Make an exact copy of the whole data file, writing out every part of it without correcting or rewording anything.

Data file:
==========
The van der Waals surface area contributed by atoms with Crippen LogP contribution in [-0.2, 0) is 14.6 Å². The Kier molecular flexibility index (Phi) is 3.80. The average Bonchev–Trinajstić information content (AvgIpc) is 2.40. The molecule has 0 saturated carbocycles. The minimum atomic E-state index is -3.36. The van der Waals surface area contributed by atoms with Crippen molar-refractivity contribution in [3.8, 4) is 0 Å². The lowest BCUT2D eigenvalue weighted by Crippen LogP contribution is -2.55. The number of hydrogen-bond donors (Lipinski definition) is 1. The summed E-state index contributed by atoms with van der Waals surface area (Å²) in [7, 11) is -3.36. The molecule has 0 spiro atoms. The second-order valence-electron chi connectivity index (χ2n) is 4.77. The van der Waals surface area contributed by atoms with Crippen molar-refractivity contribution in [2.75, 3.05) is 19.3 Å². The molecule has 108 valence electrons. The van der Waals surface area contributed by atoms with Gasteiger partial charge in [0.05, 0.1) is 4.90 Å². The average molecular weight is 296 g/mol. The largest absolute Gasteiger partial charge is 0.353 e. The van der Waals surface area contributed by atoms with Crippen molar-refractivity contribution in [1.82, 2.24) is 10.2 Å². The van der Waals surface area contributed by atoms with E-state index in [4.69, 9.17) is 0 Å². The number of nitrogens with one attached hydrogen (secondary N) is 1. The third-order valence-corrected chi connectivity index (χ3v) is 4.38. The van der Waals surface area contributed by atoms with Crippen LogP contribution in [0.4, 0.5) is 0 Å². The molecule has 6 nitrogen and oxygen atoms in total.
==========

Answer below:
The van der Waals surface area contributed by atoms with Crippen LogP contribution in [-0.2, 0) is 14.6 Å². The Kier molecular flexibility index (Phi) is 3.80. The average Bonchev–Trinajstić information content (AvgIpc) is 2.40. The molecule has 0 saturated carbocycles. The minimum atomic E-state index is -3.36. The van der Waals surface area contributed by atoms with Crippen molar-refractivity contribution in [3.8, 4) is 0 Å². The lowest BCUT2D eigenvalue weighted by Crippen LogP contribution is -2.55. The number of hydrogen-bond donors (Lipinski definition) is 1. The summed E-state index contributed by atoms with van der Waals surface area (Å²) in [7, 11) is -3.36. The molecule has 0 spiro atoms. The second-order valence-electron chi connectivity index (χ2n) is 4.77. The van der Waals surface area contributed by atoms with Crippen molar-refractivity contribution in [2.75, 3.05) is 19.3 Å². The molecule has 108 valence electrons. The van der Waals surface area contributed by atoms with Gasteiger partial charge in [0.05, 0.1) is 4.90 Å². The average molecular weight is 296 g/mol. The largest absolute Gasteiger partial charge is 0.353 e. The van der Waals surface area contributed by atoms with Crippen molar-refractivity contribution in [1.82, 2.24) is 10.2 Å². The van der Waals surface area contributed by atoms with E-state index in [4.69, 9.17) is 0 Å². The number of nitrogens with one attached hydrogen (secondary N) is 1. The third-order valence-corrected chi connectivity index (χ3v) is 4.38. The van der Waals surface area contributed by atoms with Crippen LogP contribution in [0.4, 0.5) is 0 Å². The molecule has 6 nitrogen and oxygen atoms in total.